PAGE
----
|US4999136 *||Aug 23, 1988||Mar 12, 1991||Westinghouse Electric Corp.||Ultraviolet curable conductive resin|
|US5011569 *||Jan 24, 1990||Apr 30, 1991||Andus Corporation||Thin film artwork compounds|
|US5034245 *||Feb 27, 1990||Jul 23, 1991||Sharp Kabushiki Kaisha||Method of producing connection electrodes|
|US5068714 *||Dec 14, 1989||Nov 26, 1991||Robert Bosch Gmbh||Method of electrically and mechanically connecting a semiconductor to a substrate using an electrically conductive tacky adhesive and the device so made|
|US5246817 *||Jan 9, 1990||Sep 21, 1993||Shipley Company, Inc.||Method for manufacture of multilayer circuit board|
|US5254435 *||Sep 16, 1992||Oct 19, 1993||The Foxboro Company||Method of patterning resist|
|US5260168 *||Jun 19, 1992||Nov 9, 1993||The Foxboro Company||Application specific tape automated bonding|
|US5302494 *||Jul 17, 1992||Apr 12, 1994||The Foxboro Company||Multilayer circuit board having microporous layers and process for making same|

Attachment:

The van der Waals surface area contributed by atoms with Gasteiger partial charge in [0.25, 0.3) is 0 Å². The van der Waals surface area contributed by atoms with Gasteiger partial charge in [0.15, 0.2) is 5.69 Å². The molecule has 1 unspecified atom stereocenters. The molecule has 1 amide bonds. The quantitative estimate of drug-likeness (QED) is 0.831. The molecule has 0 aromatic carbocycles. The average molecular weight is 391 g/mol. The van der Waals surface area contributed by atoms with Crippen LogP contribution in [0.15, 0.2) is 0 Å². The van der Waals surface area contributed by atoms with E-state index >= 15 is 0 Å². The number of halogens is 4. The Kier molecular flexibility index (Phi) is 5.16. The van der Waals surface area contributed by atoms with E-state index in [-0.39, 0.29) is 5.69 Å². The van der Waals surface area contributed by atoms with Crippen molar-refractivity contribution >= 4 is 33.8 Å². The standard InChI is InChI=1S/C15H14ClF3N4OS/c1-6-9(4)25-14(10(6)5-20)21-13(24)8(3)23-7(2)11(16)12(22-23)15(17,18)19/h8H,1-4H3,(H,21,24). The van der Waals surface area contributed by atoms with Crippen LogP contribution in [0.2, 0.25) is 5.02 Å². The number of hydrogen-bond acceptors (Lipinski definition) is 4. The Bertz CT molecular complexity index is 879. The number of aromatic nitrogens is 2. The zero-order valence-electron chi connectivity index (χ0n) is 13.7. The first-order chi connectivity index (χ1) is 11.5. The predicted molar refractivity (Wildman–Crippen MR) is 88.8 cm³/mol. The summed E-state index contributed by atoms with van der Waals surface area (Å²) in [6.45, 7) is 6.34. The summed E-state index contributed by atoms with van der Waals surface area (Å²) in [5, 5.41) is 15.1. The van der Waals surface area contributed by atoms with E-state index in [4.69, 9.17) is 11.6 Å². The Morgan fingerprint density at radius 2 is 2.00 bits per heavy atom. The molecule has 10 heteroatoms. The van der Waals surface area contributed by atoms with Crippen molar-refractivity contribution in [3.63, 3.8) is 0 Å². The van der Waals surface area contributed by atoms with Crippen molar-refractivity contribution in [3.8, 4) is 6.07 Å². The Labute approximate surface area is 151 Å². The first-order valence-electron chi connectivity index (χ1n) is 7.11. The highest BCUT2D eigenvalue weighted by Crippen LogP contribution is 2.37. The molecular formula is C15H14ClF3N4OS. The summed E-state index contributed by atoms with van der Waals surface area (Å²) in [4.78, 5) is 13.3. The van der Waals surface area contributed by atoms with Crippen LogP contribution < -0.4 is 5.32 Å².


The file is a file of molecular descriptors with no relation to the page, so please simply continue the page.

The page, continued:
|US5334488 *||May 10, 1993||Aug 2, 1994||Shipley Company Inc.||Method for manufacture of multilayer circuit board|
|US5354593 *||Nov 10, 1992||Oct 11, 1994||The Foxboro Company||Multilayer circuit board having microporous layers and method for making same|
|US5368884 *||Sep 9, 1993||Nov 29, 1994||Nippon Paint Co., Ltd.||Method of forming solder mask|
|US5378581 *||Mar 18, 1993||Jan 3, 1995||The Foxboro Company||Application specific tape automated bonding|
|US5479703 *||Sep 21, 1994||Jan 2, 1996||International Business Machines Corporation||Method of making a printed circuit board or card|
|US5849460 *||Jul 16, 1997||Dec 15, 1998||Hitachi, Ltd.||Photosensitive resin composition and method for using the same in manufacture of circuit boards|
|US6737338 *||Feb 13, 2003||May 18, 2004||Sharp Kabushiki Kaisha||Pattern forming method for a display device|
|US6906423||Sep 26, 2003||Jun 14, 2005||Kabushiki Kaisha Toshiba||Mask used for exposing a porous substrate|
|US7648821||Mar 24, 2006||Jan 19, 2010||Eastman Kodak Company||Method of forming flexible electronic circuits|
|US20030165781 *||Feb 13, 2003||Sep 4, 2003||Sharp Kabushiki Kaisha||Pattern forming method and display device manufactured using same|
|US20080199665 *||Mar 24, 2006||Aug 21, 2008||Slater Sean D||Method of Forming Flexible Electronic Circuits|
|DE3537796A1 *||Oct 24, 1985||Apr 30, 1986||Du Pont||Verfahren zur herstellung mehrschichtiger gedruckter schaltungen|
|DE3541427A1 *||Nov 23, 1985||Jun 5, 1986||Du Pont||Dichromes verfahren zur herstellung einer leitfaehigen schaltung|